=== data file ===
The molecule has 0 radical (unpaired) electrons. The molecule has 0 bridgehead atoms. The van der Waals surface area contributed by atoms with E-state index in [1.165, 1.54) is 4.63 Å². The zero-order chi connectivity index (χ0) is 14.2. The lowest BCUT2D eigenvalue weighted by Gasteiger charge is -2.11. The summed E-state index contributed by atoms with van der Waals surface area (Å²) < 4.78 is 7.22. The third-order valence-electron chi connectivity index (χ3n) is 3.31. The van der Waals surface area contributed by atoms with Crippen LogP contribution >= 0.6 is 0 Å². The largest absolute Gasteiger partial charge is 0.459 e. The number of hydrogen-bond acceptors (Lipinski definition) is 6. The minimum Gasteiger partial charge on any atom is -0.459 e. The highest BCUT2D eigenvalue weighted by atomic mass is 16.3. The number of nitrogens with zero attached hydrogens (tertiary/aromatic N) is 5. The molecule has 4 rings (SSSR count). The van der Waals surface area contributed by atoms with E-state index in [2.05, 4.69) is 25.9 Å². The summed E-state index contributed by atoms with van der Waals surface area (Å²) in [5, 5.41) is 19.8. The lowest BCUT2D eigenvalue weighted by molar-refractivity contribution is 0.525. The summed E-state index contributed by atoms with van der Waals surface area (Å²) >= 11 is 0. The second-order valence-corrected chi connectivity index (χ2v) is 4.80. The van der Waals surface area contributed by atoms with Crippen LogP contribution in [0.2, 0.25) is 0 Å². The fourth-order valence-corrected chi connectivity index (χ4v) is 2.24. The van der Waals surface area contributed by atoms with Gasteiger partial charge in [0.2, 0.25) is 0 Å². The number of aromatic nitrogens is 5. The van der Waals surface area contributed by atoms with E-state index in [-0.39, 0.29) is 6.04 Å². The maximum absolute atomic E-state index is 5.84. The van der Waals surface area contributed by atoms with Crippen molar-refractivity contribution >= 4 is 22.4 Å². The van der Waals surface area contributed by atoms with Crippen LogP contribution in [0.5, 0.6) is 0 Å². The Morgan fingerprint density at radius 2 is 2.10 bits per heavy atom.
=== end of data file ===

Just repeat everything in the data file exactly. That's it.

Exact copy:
The molecule has 0 radical (unpaired) electrons. The molecule has 0 bridgehead atoms. The van der Waals surface area contributed by atoms with E-state index in [1.165, 1.54) is 4.63 Å². The zero-order chi connectivity index (χ0) is 14.2. The lowest BCUT2D eigenvalue weighted by Gasteiger charge is -2.11. The summed E-state index contributed by atoms with van der Waals surface area (Å²) < 4.78 is 7.22. The third-order valence-electron chi connectivity index (χ3n) is 3.31. The van der Waals surface area contributed by atoms with Crippen LogP contribution >= 0.6 is 0 Å². The largest absolute Gasteiger partial charge is 0.459 e. The number of hydrogen-bond acceptors (Lipinski definition) is 6. The minimum Gasteiger partial charge on any atom is -0.459 e. The highest BCUT2D eigenvalue weighted by atomic mass is 16.3. The number of nitrogens with zero attached hydrogens (tertiary/aromatic N) is 5. The molecule has 4 rings (SSSR count). The van der Waals surface area contributed by atoms with E-state index in [2.05, 4.69) is 25.9 Å². The summed E-state index contributed by atoms with van der Waals surface area (Å²) in [5, 5.41) is 19.8. The lowest BCUT2D eigenvalue weighted by molar-refractivity contribution is 0.525. The summed E-state index contributed by atoms with van der Waals surface area (Å²) >= 11 is 0. The second-order valence-corrected chi connectivity index (χ2v) is 4.80. The van der Waals surface area contributed by atoms with Crippen LogP contribution in [0.2, 0.25) is 0 Å². The fourth-order valence-corrected chi connectivity index (χ4v) is 2.24. The van der Waals surface area contributed by atoms with Gasteiger partial charge in [0.2, 0.25) is 0 Å². The number of aromatic nitrogens is 5. The van der Waals surface area contributed by atoms with E-state index in [-0.39, 0.29) is 6.04 Å². The maximum absolute atomic E-state index is 5.84. The van der Waals surface area contributed by atoms with Crippen molar-refractivity contribution >= 4 is 22.4 Å². The van der Waals surface area contributed by atoms with Crippen LogP contribution in [0.5, 0.6) is 0 Å². The Morgan fingerprint density at radius 2 is 2.10 bits per heavy atom.